Stop! Do not dismiss the resumes of applicants with gaps in their work history. If a candidate has applied for work… realize that he/she is looking for work! A frequent mistake made by HR professionals is to equate inconsistent work history with the character of a candidate. We assume that breaks in employment translate to future absenteeism or potential low levels of commitment. Nothing could be further from the truth.
The dominant reason for taking a career break is attributed to parenting. According to the U.S. Bureau of Labor Statistics and Current Population Survey of the Census Bureau, about 3.4 million educated candidates of prime working-age are taking a break right now to raise their children. In March Linkedin added an option for members to add a career break to their profile. Members can choose from 13 reasons to explain the “why?” behind the non-employed times in their work histories. A few employers are offering returnships, skill refreshment programs that offer re-entry opportunities for mid-career workers to relaunch careers.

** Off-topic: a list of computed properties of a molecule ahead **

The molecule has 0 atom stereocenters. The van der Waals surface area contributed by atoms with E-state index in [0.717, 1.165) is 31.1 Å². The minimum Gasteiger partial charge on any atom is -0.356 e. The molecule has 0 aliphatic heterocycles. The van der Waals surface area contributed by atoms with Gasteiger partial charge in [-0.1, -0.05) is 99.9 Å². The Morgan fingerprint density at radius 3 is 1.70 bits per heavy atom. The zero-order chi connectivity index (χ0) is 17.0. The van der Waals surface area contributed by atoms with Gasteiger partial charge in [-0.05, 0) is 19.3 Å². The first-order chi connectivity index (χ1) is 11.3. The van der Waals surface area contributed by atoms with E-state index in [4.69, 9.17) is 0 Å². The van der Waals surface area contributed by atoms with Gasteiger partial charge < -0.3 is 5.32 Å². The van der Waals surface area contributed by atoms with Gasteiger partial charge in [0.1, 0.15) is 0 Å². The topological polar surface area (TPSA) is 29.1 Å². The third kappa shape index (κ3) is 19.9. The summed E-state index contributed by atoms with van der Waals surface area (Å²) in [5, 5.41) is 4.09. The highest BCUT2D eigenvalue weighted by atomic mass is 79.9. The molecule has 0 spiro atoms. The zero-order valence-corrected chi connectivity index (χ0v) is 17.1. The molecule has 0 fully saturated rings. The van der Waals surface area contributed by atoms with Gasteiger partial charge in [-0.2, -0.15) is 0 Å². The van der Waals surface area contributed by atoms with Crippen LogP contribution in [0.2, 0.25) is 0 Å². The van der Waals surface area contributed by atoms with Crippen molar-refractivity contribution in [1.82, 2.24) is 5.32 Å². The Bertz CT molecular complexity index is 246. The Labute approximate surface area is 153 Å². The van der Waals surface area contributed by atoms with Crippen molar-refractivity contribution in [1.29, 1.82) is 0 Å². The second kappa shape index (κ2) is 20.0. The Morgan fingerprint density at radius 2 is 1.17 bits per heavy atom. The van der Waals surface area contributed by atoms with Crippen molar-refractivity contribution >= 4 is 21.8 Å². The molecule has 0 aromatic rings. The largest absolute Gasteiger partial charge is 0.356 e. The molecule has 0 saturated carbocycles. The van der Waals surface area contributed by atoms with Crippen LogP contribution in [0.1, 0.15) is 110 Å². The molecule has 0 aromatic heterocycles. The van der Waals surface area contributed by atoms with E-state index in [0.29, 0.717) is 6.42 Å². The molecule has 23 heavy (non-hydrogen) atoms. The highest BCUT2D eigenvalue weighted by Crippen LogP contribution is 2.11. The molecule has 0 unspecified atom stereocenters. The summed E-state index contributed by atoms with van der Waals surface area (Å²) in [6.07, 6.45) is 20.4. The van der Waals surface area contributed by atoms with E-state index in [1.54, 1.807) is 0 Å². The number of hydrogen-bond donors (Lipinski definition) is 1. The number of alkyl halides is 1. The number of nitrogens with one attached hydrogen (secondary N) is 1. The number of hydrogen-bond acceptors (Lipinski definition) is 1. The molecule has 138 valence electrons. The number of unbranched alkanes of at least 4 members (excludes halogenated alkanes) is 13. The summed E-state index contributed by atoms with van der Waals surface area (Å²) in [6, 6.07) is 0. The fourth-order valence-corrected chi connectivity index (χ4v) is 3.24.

Whether your company offers returnships or not, or the resumes with a more erratic employment history that come across your desk belong to parents or not, pause and give them the same consideration you would to those with consistent work histories.
Change your hiring patterns and practices slightly, broaden your selection criteria, and you might find some amazing future employees!